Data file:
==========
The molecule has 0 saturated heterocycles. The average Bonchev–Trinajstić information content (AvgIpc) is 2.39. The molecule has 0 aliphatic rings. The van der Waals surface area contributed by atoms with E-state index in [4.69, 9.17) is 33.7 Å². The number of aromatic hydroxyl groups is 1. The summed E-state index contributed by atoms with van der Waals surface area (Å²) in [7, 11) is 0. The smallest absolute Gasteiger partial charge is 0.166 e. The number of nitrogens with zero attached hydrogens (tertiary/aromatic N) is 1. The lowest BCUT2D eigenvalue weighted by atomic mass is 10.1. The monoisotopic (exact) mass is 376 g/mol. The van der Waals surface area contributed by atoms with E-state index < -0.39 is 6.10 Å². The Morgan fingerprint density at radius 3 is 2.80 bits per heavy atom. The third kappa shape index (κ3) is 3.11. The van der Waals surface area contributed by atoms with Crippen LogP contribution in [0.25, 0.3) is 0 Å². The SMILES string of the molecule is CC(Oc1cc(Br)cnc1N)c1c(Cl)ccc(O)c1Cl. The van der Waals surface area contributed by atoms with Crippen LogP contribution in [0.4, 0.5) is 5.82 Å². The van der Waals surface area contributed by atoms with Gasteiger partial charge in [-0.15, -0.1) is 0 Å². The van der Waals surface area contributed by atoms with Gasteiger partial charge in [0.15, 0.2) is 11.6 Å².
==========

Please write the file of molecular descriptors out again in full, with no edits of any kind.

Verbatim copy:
The molecule has 0 saturated heterocycles. The average Bonchev–Trinajstić information content (AvgIpc) is 2.39. The molecule has 0 aliphatic rings. The van der Waals surface area contributed by atoms with E-state index in [4.69, 9.17) is 33.7 Å². The number of aromatic hydroxyl groups is 1. The summed E-state index contributed by atoms with van der Waals surface area (Å²) in [7, 11) is 0. The smallest absolute Gasteiger partial charge is 0.166 e. The number of nitrogens with zero attached hydrogens (tertiary/aromatic N) is 1. The lowest BCUT2D eigenvalue weighted by atomic mass is 10.1. The monoisotopic (exact) mass is 376 g/mol. The van der Waals surface area contributed by atoms with E-state index < -0.39 is 6.10 Å². The Morgan fingerprint density at radius 3 is 2.80 bits per heavy atom. The third kappa shape index (κ3) is 3.11. The van der Waals surface area contributed by atoms with Crippen LogP contribution in [0.25, 0.3) is 0 Å². The SMILES string of the molecule is CC(Oc1cc(Br)cnc1N)c1c(Cl)ccc(O)c1Cl. The van der Waals surface area contributed by atoms with Crippen LogP contribution in [0.4, 0.5) is 5.82 Å². The van der Waals surface area contributed by atoms with Gasteiger partial charge in [-0.15, -0.1) is 0 Å². The van der Waals surface area contributed by atoms with Gasteiger partial charge in [0.15, 0.2) is 11.6 Å².